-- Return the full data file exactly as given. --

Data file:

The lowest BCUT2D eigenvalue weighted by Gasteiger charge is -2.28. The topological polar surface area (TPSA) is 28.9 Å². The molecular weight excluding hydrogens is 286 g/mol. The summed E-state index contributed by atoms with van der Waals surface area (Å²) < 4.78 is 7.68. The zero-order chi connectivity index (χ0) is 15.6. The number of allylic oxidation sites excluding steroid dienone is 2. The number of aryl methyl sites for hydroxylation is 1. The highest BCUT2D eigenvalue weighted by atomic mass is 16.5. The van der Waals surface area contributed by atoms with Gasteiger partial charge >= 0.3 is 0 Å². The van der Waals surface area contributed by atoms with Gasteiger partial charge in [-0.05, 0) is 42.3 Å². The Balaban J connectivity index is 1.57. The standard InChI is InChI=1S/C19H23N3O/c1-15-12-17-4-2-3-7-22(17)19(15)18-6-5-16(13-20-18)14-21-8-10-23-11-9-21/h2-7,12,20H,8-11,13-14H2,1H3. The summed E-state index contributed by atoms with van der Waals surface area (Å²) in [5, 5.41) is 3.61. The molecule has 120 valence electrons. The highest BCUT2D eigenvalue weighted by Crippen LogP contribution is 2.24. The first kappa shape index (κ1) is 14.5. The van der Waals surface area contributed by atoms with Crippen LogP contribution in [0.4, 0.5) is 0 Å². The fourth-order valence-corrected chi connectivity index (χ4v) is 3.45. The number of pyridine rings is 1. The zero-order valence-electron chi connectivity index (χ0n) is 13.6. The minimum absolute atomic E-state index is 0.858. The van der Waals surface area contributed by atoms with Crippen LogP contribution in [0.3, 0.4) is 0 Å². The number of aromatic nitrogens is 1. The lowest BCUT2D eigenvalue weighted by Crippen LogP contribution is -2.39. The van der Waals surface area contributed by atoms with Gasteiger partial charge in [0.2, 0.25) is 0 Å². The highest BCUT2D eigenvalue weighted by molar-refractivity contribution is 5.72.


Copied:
The lowest BCUT2D eigenvalue weighted by Gasteiger charge is -2.28. The topological polar surface area (TPSA) is 28.9 Å². The molecular weight excluding hydrogens is 286 g/mol. The summed E-state index contributed by atoms with van der Waals surface area (Å²) < 4.78 is 7.68. The zero-order chi connectivity index (χ0) is 15.6. The number of allylic oxidation sites excluding steroid dienone is 2. The number of aryl methyl sites for hydroxylation is 1. The highest BCUT2D eigenvalue weighted by atomic mass is 16.5. The van der Waals surface area contributed by atoms with Gasteiger partial charge >= 0.3 is 0 Å². The van der Waals surface area contributed by atoms with Gasteiger partial charge in [-0.05, 0) is 42.3 Å². The Balaban J connectivity index is 1.57. The standard InChI is InChI=1S/C19H23N3O/c1-15-12-17-4-2-3-7-22(17)19(15)18-6-5-16(13-20-18)14-21-8-10-23-11-9-21/h2-7,12,20H,8-11,13-14H2,1H3. The summed E-state index contributed by atoms with van der Waals surface area (Å²) in [5, 5.41) is 3.61. The molecule has 120 valence electrons. The highest BCUT2D eigenvalue weighted by Crippen LogP contribution is 2.24. The first kappa shape index (κ1) is 14.5. The van der Waals surface area contributed by atoms with Crippen LogP contribution in [0.4, 0.5) is 0 Å². The fourth-order valence-corrected chi connectivity index (χ4v) is 3.45. The number of pyridine rings is 1. The zero-order valence-electron chi connectivity index (χ0n) is 13.6. The minimum absolute atomic E-state index is 0.858. The van der Waals surface area contributed by atoms with Crippen LogP contribution in [0.3, 0.4) is 0 Å². The number of aromatic nitrogens is 1. The lowest BCUT2D eigenvalue weighted by Crippen LogP contribution is -2.39. The van der Waals surface area contributed by atoms with Gasteiger partial charge in [0.2, 0.25) is 0 Å². The highest BCUT2D eigenvalue weighted by molar-refractivity contribution is 5.72.